"Muslims in Australia want to become a united force that is effective and efficient within the framework of the culturally diverse Australian society. Muslims actively and constructively contribute in this society with a share proportionate to their number, abilities and resources, and share in making the decisions concerned with the development, advancement and welfare of the Australian people in general and Muslims in particular. In this society, Muslims in Australia enjoy their full rights to practice the teachings of their religion and free expression of their points of views on the issues and affairs that concern them as individuals and groups".

Proceeding from this mission statement, the following areas of actions can be derived which, when implemented, will enable the achievement of the desired results mentioned in the mission statement. These are not necessarily in order of priority:

It must be noted that the intended outcomes and the strategies mentioned in this proposed plan are for the long-term future and are not detailed plans for execution. Detailed short-term plans may however be derived from the proposed plan as and when the necessary resources are available.

As you can see, education cannot and should not be tackled in isolation of the whole set up. One of our manifested drawbacks as a Muslim community is resulting from taking bits and pieces of actions in isolation and often with little or no coordination. The result is inefficient use of the scarce resources of the community. The outcome tends to be fragile, redundant and disappears with the person(s) carrying them out.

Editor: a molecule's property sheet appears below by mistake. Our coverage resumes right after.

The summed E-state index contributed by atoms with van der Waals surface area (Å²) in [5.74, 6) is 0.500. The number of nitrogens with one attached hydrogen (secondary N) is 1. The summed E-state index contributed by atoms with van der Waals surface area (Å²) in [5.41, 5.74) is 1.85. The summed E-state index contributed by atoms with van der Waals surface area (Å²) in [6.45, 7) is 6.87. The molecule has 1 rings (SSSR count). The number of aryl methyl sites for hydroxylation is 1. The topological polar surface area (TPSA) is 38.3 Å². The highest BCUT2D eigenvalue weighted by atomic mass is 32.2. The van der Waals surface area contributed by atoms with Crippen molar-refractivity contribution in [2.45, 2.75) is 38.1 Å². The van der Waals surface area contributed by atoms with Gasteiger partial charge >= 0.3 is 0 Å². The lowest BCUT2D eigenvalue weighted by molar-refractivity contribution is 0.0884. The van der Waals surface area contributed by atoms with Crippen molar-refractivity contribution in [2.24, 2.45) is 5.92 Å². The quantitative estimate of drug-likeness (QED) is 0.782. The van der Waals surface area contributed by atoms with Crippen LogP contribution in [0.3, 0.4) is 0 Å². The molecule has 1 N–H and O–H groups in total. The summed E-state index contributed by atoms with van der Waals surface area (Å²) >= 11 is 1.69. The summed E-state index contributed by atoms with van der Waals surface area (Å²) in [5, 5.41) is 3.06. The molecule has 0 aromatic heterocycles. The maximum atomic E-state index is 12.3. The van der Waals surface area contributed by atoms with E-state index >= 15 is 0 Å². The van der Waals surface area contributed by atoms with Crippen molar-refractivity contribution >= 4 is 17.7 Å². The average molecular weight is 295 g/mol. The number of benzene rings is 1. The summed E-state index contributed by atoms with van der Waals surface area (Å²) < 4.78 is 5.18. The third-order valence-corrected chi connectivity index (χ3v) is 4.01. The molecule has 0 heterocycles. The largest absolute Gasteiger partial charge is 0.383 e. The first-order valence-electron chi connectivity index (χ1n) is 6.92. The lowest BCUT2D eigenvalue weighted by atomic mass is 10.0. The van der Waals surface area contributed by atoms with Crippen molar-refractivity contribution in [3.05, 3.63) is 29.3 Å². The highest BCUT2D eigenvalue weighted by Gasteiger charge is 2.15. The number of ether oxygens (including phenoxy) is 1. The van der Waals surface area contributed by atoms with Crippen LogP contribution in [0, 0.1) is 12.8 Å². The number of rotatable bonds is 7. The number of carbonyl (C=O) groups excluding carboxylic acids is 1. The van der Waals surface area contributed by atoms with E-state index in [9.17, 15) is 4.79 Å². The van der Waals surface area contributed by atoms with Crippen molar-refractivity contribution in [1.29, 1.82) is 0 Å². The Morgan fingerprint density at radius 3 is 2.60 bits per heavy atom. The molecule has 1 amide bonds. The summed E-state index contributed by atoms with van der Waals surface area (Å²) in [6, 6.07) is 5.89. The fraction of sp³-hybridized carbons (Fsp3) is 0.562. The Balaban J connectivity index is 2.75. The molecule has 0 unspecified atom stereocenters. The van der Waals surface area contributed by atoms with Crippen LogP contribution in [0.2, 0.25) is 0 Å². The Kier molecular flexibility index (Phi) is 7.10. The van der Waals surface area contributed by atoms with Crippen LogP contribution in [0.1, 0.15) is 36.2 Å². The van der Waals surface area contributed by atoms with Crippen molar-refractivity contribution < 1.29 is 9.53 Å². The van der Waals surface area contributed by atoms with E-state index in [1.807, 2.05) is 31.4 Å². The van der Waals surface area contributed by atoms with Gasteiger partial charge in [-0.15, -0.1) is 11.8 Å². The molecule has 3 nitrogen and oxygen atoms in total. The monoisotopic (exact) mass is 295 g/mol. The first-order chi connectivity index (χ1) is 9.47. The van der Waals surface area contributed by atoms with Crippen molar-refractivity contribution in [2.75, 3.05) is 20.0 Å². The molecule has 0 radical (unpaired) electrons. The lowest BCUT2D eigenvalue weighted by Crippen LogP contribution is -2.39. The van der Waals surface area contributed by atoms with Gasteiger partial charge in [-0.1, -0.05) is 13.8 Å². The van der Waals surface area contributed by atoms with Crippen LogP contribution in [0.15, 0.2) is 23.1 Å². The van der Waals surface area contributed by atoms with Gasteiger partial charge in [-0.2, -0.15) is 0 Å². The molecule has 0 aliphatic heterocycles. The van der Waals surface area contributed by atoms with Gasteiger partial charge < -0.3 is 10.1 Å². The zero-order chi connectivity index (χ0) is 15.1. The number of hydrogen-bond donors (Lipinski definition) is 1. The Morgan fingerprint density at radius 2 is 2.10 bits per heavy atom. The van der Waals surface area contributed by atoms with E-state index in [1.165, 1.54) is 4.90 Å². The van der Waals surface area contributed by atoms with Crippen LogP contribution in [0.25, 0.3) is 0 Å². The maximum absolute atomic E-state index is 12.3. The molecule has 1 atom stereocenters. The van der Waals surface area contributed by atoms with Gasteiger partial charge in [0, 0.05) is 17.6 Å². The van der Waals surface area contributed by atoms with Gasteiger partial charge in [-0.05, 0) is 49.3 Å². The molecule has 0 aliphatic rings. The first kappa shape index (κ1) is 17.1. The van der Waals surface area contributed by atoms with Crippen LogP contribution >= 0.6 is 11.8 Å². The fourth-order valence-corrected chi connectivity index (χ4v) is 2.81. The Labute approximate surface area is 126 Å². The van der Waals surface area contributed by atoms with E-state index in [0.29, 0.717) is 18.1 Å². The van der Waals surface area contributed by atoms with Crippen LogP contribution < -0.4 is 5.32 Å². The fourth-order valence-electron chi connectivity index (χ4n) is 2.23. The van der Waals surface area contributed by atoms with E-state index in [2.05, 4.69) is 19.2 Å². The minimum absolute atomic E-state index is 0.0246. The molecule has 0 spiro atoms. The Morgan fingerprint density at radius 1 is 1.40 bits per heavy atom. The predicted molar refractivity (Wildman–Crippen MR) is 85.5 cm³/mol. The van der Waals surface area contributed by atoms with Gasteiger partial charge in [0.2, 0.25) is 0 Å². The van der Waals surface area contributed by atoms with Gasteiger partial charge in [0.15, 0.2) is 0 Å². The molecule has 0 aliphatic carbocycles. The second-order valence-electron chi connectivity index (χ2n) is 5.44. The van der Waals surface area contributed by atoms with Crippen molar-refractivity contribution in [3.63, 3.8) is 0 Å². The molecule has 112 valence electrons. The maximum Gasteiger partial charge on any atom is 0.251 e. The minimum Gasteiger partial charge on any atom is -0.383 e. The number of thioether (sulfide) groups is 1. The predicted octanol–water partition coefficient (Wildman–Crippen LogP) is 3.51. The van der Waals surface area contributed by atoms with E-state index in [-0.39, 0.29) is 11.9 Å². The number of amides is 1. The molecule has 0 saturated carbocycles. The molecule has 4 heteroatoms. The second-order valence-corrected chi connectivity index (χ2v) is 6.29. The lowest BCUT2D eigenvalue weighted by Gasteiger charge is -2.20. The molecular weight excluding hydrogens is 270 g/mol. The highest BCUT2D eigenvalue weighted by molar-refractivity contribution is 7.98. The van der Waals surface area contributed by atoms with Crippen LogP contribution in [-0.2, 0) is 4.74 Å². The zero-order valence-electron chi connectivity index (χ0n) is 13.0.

To give an oversimplified example, let us take the first intended outcome in the area of education and training of the proposed plan; viz

"Responding to the needs of Muslims in the different educational and professional areas".

Strategies to achieve this first outcome include:

Now suppose for example, that Muslim organisations and/or individuals go ahead and establish educational resources where they are not immediately needed or where they are competing with existing Muslim educational resources. It does not need high level of economic rationale or expertise to find out that the result leaves a lot to be desired in terms of the overall interest of the Muslim community at large.

Without an overall plan based on an agreed-upon-vision, Muslims in Australia will continue to be inefficient in utilising their limited resources. If that happens, we should not blame the society, prejudice, racism, etc, we should blame no one and nothing but ourselves.

I am inviting a wider discussion on this and other related issues in the hope that Muslims in Australia would achieve their desired outcomes sooner rather than later.